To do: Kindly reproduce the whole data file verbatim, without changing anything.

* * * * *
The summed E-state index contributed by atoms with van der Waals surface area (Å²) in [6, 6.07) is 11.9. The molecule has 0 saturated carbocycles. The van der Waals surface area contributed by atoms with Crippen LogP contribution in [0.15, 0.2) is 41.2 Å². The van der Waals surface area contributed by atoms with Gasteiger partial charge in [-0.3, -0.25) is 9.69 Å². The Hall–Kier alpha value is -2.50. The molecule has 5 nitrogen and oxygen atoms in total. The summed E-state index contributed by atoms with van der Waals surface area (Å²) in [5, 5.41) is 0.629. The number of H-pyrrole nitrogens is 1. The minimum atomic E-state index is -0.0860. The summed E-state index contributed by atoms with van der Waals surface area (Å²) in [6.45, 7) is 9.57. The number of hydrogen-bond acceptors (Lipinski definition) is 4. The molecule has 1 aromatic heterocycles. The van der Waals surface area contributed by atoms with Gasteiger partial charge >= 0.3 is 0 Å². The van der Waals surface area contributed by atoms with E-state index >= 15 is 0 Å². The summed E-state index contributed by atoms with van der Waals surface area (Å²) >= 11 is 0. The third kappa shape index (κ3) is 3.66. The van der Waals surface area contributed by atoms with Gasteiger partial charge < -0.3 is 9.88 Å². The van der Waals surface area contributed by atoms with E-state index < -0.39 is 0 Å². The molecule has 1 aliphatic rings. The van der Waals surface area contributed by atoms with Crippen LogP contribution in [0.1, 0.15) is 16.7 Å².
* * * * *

The summed E-state index contributed by atoms with van der Waals surface area (Å²) in [6, 6.07) is 11.9. The molecule has 0 saturated carbocycles. The van der Waals surface area contributed by atoms with Crippen LogP contribution in [0.15, 0.2) is 41.2 Å². The van der Waals surface area contributed by atoms with Gasteiger partial charge in [-0.3, -0.25) is 9.69 Å². The Hall–Kier alpha value is -2.50. The molecule has 5 nitrogen and oxygen atoms in total. The summed E-state index contributed by atoms with van der Waals surface area (Å²) in [5, 5.41) is 0.629. The number of H-pyrrole nitrogens is 1. The minimum atomic E-state index is -0.0860. The summed E-state index contributed by atoms with van der Waals surface area (Å²) in [6.45, 7) is 9.57. The number of hydrogen-bond acceptors (Lipinski definition) is 4. The molecule has 1 aromatic heterocycles. The van der Waals surface area contributed by atoms with Gasteiger partial charge >= 0.3 is 0 Å². The van der Waals surface area contributed by atoms with E-state index >= 15 is 0 Å². The summed E-state index contributed by atoms with van der Waals surface area (Å²) >= 11 is 0. The third kappa shape index (κ3) is 3.66. The van der Waals surface area contributed by atoms with Gasteiger partial charge < -0.3 is 9.88 Å². The van der Waals surface area contributed by atoms with E-state index < -0.39 is 0 Å². The molecule has 1 aliphatic rings. The van der Waals surface area contributed by atoms with Crippen LogP contribution in [0.1, 0.15) is 16.7 Å².